Visa has defended its exclusive Olympic sponsorship which means other cardholders will be denied access to cash machines at Games venues.
In an exclusive interview with Sky News, Visa's chief marketing officer in Europe (Chicago Options: ^REURUSD - news) , Mariano Dima, said: "If the sponsors are not there to support the Games, the money will have to come from local funding, or there will be a much smaller Games."
The only method of buying Olympic tickets is by Visa card, but Mr Dima denied that the Olympics' official partner had created a negative image for themselves with a heavy handed approach.
"We want to drive more transactions through a Visa card," he said.
"That's why we sponsor this, and that's why we can afford to drive this sponsorship.
"There are tens of thousands of ATMs around London that people can take money from in any part of London before coming to the Olympic Park."
Sky News asked a company which monitors social media to find out how Visa had ended up paying millions of pounds only to achieve negative publicity.
But Brandwatch discovered that only 25% of online comment about the brand was negative, compared to 28% which was positive. The rest were neutral.
Brandwatch put that down to Visa having a strong presence on social media sites such as Facebook, and because many people did not think having Visa only cash machines would be an inconvenience.
By contrast, Brandwatch found that other Olympic sponsors had a much more negative image.
The chemical company Dow (NYSE: DPD - news) helped pay for the plastic wrap which envelops the Olympic Stadium, but for many people the company is inextricably linked with the Bhopal gas accident in India in 1984.
Brandwatch's Gareth Ham said: "We've seen a lot of conversations about the perception of raised pricing due to this perceived monopoly that Heineken will have.
"A lot of tweeters, for example, seem to be complaining that they would like to see a British brand as the beer provider for the Olympic Games."
The rules on sponsorship have prompted both anger and derision.
McDonalds is the only food provider to be allowed to sell chips at Olympic sites, unless they're sold with fish - dispensation was given because it's the national dish.
Venues which normally host other sporting events and were not built specifically for the Games have had to be "debranded", with all traces of rival companies removed or covered up.
Sky News filmed at the Ricoh Arena, which has had to be renamed The City of Coventry stadium for the Olympics.
The Japanese electronics firm has a long-term naming-rights deal at the stadium, but all of its logos have been erased.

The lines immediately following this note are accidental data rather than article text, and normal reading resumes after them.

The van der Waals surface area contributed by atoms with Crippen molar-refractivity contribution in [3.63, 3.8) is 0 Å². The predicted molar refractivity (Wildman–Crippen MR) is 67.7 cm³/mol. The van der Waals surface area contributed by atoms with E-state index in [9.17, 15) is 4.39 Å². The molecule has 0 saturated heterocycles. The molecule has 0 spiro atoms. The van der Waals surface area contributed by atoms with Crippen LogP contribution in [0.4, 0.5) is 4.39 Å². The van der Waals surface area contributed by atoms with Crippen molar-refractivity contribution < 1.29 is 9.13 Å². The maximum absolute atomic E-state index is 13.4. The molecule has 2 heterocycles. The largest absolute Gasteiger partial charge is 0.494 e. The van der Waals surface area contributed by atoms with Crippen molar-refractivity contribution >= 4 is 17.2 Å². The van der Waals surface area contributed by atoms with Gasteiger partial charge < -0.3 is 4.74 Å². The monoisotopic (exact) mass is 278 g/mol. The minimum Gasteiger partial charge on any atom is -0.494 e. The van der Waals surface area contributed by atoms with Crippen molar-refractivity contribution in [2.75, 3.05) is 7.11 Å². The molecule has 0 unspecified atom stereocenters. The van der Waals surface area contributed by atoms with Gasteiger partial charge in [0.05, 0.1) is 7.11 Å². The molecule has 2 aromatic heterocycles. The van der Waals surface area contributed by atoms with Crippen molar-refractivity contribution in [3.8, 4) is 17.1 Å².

Black seats which spell out the Ricoh (Frankfurt: 854279 - news) name in the main stand have been covered up, and masking tape has been stuck over beer and soft drinks signs in the concourse where food and drink is sold.
Black tape has even covered up the soap dispensers in the toilets.
The London Organising Committee of the Olympic Games (LOCOG) raised £700m from sponsors.
Sir John Armitt, chairman of the Olympic Delivery Authority, told Sky News: "If you didn't have that £700m it would have to come from somewhere else, probably the taxpayer.
"It is very important to get this very significant sponsorship from big companies, but when they're putting in that amount of money, quite rightly they want something in return.
"They want that association with the brand."
Companies also want to stop commercial rivals attempting to cash in on the popularity of the Olympics, so legislation was introduced to ban unauthorised use of combinations of words which could lead the public to conclude that firms were connected with the Games.
'London', '2012', 'Summer', 'Gold', 'Silver' and 'Bronze' are among those defined as being protected.
And since 1995 there has been legislation to protect the Olympic logo.
Paul Jordan, a lawyer that advises companies on the regulations, said: "In many respects there isn't a more iconic, high-profile brand or trademark on the planet and therefore you can see why LOCOG are being particularly tough and threatening enforcement when it comes to the rings."
But threats, and the perception of a heavy handed approach, has drawn criticism from those who just want to get into the Olympic spirit - especially businesses along the route of the torch relay.
And even ordinary members of the public have felt threatened by the rules.
Muriel Butler, 90, knitted a set of athletes, complete with the Olympic ring, and planned to put them on display in a craft shop in the Norfolk town of Fakenham, before raffling them for charity.
But after friends heard about the strict rules, they decided to cover up the display when the torch relay arrived in the town.
Muriel was bemused: "That seemed ridiculous to me really. Never mind, I suppose that's what they want."
"I just don't understand why they cut things out like that. I wish I'd never started the things."
Her daughter, Jill Baker-Toplis, was angry. "I thought it was absolutely disgraceful.
"We're all worried here that we're going to get sued because we've got Olympics mentioned in the window."
In fact, LOCOG has not prosecuted anyone for breaching the rules. And some observers think their pre-Games warnings were designed to deter anyone, without having to take court action.
But trading standards officers have used consumer protection laws to prosecute those selling fake Olympic goods.
The sponsors don't get everything their own way.
None of them are allowed to advertise around the perimeter of venues, which means that the only brand seen by TV cameras and hundreds of millions of viewers is the Olympic logo.
Visa's Mr Dima added: "The sponsors are working behind the scenes and building the infrastructure to enable the athletes and the rings to be the heroes.
"And that's why the Olympics is so attractive. You don't need to put the logo in every place - the focus is the athletes and the spirit of the games."